Title: Behold the Man
Author: Michael Moorcock
Genre: Science Fiction
Publication Date: New Edition 11 Nov 1999 (First edition 1967)
Paperback: 128 pages
Karl Glogauer is a disaffected modern professional casting about for meaning in a series of half-hearted relationships, a dead-end job, and a personal struggle. His questions of faith surrounding his father’s run-of-the-mill Christianity and his mother’s suppressed Judaism lead him to a bizarre obsession with the idea of the messiah. After the collapse of his latest affair and his introduction to a reclusive physics professor, Karl is given the opportunity to confront his obsession and take a journey that no man has taken before, and from which he knows he cannot return. Upon arriving in Palestine, A.D. 29, Glogauer finds that Jesus Christ is not the man that history and faith would like to believe, but that there is an opportunity for someone to change the course of history by making the ultimate sacrifice.
First published in 1969, Behold the Man broke through science fiction’s genre boundaries to create a poignant reflection on faith, disillusion and self-sacrifice. This is the classic novel that established the career of perhaps contemporary science fiction’s most cerebral and innovative author.
Stand alone or series: Stand alone
How did I get this book: Bought
Why did I read this book: Browsing my loval Waterstones, I saw this displayed alongside several SF and Fantasy novels. The cover and title grabbed my attention, the blurb did me in.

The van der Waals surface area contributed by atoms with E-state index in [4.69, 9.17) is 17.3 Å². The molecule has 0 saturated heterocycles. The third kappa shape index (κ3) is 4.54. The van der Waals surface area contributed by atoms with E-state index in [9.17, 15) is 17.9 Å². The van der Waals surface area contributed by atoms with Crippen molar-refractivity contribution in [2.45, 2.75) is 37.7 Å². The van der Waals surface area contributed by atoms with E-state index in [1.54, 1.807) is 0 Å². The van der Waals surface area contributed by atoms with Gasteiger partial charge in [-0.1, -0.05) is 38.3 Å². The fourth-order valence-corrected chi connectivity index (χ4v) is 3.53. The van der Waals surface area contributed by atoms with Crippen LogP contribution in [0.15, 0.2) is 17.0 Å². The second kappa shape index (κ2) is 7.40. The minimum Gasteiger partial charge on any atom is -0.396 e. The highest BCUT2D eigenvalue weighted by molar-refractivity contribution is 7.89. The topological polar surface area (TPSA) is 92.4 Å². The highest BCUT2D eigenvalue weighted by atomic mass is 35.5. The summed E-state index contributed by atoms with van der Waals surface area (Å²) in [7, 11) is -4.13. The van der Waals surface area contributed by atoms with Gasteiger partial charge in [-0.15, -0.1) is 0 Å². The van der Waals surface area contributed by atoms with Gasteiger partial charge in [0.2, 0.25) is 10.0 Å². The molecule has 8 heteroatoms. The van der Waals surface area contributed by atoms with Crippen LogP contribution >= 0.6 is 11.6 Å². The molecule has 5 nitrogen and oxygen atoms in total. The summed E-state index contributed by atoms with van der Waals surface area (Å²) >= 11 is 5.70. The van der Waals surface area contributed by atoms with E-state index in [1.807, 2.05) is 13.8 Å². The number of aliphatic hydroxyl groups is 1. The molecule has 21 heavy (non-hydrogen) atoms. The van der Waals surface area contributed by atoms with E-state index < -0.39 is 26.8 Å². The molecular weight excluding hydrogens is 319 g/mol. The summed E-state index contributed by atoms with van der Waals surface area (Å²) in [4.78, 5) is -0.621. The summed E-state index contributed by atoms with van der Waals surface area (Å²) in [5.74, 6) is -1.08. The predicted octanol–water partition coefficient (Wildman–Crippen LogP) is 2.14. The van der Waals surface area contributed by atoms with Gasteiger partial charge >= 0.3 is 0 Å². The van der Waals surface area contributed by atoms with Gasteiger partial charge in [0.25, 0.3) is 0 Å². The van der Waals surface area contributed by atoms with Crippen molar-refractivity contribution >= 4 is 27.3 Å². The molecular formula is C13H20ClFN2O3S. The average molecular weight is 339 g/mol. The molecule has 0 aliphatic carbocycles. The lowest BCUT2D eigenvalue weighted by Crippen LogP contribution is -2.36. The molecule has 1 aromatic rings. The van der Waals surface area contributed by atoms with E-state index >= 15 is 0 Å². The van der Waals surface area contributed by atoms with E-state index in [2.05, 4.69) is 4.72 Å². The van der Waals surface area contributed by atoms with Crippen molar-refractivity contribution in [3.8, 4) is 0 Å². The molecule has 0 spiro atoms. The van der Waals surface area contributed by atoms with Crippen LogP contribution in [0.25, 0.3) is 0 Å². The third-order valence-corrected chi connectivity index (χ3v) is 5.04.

Warning! This review contains spoilers. HOWEVER, given as how the blurb itself spoils the most important FACT about the book, my own spoilers which are necessary for the discussion of the book, are inconsequent and do not, I believe spoil the EXPERIENCE of reading the book.You have been warned!
But I am ahead of myself. That’s what a truly awesome book will do to me.
It begins as Karl Glogauer stumbles out of a broken time machine (a womb-like sphere filled with a fluid that leaks, rendering the object useless) in 28 AD. He is rescued by followers of John the Baptist and nursed back to health amongst this group of Essenes, who believe him to be a magus who will lead them against Rome. Eventually Karl breaks away from the group in order to search for Jesus Christ as his impending crucifixion is the event he has come to witness. When he finds the man, he is shocked to see that Jesus is a blabbering, mentally incapacitated hunchback who lives with his mother Mary (who is so not like a virgin) and his “father” Joseph (a bitter old man) and his brothers and sisters. Karl then does the only thing that a self-aware time traveller can ever do: he takes upon himself to play the role of Jesus Christ, determined to pull it off till the bitter end.
But things are never ever as simple as one could hope them to be and this is where the beauty of this book lies. It has so many layers I don’t even know where to start. I can only say that peeling back, or rather observing and absorbing each one was an adventure and a privilege. There is plot, character, writing, format, themes and ideas to consider and all of them come together beautifully.